The Heirloom Tomatoes Have Arrived

The heirloom tomatoes arrived in Wilmington this week. Steve planted them this weekend. “Then I weeded the vegetable garden really well and put straw around everything,” he said. “And I don’t think I’ll have to buy any tomatoes for the garden at the fire station this year, because I bet I pulled up about 50 seedlings that must have come up from the half-rotted tomatoes I threw out there last fall. Remember, in November?” Yes, I do remember that.

I’ve never grown the heirloom tomatoes before (unless you count the varieties that I grew as an eight-year old, 40-some years ago). I got eight varieties and don’t have a clue which ones. “Please don’t forget to put the tags with the names by the plants, as you plant them,” I texted Steve. “And you now have those tomato cages I gave you at Christmas!” Though, come to think of it, I don’t think I gave him enough to surround all eight.

It will be fun to watch them grow and taste them, come summer. There is nothing on the planet like the taste of a homegrown tomato. Yum.

It’s getting to be time to plant them, everywhere. But give them lots and lots a lots of sun. Or you won’t get tomato one.

Posted under Uncategorized, Vegetable gardening

This post was written by Jeff Minnich on April 13, 2010

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Appendicitis perforitis

No, it’s obviously not the name of a plant…although I kind of tried to fashion it that way to fit it into this blog. “What’s this got to do with gardening?” you say.

I just got home from the hospital today after an appendectomy on Saturday. So I had three days in the hospital to do lots of reading, which leads to relaxing, which leads to thinking, which leads to sleeping, which leads to dreaming. Which brings me to gardens.

Actually, the first garden thing that I’m referring to happened before any of the reading or relaxing or thinking…and I was waking up from being knocked out for the surgery, so that is kind of forced sleeping…but anyway. As I was waking up in the recovery room, I was drifting from the most beautiful dream of a garden–maybe the most beautiful garden I’ve ever seen. It was in California. How do I know this? Because I sensed it: from the architecture of the buildings, to the types of plants, to the sunlight. It was early morning and the sun was coming through the morning mist. There were a million scents. And sounds: birds, insects, the slight movement of the wind and the leaves. I was smiling when I woke up. No!!!, my mind screamed! I want to stay here! But, of course, slowly the dream, and the garden, melted away. Where was it? Who knows, but I will never forget that garden as long as I live.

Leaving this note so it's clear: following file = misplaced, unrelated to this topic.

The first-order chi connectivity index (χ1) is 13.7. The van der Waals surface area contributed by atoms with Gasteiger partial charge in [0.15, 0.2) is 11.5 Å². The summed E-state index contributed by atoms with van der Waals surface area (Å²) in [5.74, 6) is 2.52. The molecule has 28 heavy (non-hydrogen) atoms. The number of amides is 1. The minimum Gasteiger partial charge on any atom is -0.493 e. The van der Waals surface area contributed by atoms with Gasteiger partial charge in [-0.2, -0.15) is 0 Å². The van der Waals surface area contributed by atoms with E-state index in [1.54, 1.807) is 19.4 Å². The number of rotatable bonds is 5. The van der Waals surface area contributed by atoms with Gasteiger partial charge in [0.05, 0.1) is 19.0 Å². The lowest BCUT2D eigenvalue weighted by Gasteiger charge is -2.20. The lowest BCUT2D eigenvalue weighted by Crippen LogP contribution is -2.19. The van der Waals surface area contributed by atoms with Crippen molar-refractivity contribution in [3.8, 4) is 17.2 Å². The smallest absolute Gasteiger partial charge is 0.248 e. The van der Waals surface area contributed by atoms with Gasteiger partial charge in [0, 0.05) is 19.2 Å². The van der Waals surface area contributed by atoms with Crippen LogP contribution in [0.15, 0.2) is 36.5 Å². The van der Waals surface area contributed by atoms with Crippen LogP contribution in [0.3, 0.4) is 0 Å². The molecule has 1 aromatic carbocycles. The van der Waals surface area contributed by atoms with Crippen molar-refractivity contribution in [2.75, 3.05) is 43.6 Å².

Later, I was rolled into my hospital room. Two of my very best friends in the world, Mike and Michael, were there with me that afternoon. My first glimpse into the room was of my friend, Mike (who was waiting for me to get up there) and the gorgeous treetops behind him through the window. It was late afternoon, and the trees here in Virginia right now are all that chartreusy, spring green. Combine the two, that light and that color, and the two are breathtaking together.

Over the days I was in the hospital, I kept thinking of all the things I need to do for work, in my own garden, etc. etc.–and can’t, of course, for several weeks because I can’t lift a darn thing. Which is probably a good thing so this abdomen of mine can heal. Then I got to thinking: if it wasn’t for gardening, and my enthusiastic involvement in it–both physically and mentally–I may not be healing as quickly as I am. So: thank you, gardening, for making me stronger; for giving me appreciation of the life around me; and for so vividly opening my senses.

Posted under Random garden thoughts

This post was written by Jeff Minnich on April 13, 2010

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Camellia Time!

What a glorious, glorious day we had today here in Northern Virginia. Upper 70s, not a cloud in the sky. The camellias are popping into bloom and they are really stunning this year…just full of flowers. Granted, a lot of the branches are hanging down as a result of the heavy snows this winter, but I will do some pruning after they finish blooming.

Camellia japonica

Camellia japonica

Spring-blooming Camellias, Camellia japonica, like a little bit of shade from hot, midday sun, but on the other hand won’t bloom if the shade is too dense. Here where I live, they are best grown in an eastern or northern exposure so they don’t get sunburn in the winter. Camellias are shallow-rooted. Plant them an inch or two higher than the natural grade of the ground in nice, rich soil that drains well. They do not like wet feet. A light mulch is beneficial. They are surprisingly drought-tolerant and easy-to-grow once established.

I’ve been thinking today about a few years ago when my best friend from growing up, Jeff, and his family visited on this date. It was a carbon copy of today. Stunning. They had a grand week…seeing the cherry blossoms, monuments in DC, family and friends. Then…BAM! It turned COLD and SNOWED–yes, SNOWED! Everything was blooming and got covered with snow.

Camellias in the April snow, 2007

Camellias in the April snow

It didn’t last long, and melted quickly, but what a bummer! Just a reminder that it ain’t over ’til it’s over…the frost dates are there for a reason, and it is prudent not to plant tender things or put your houseplants out until after the average last frost date. If you do, you could get burned…and so could your plants!

Posted under Spring Flowers

This post was written by Jeff Minnich on April 1, 2010

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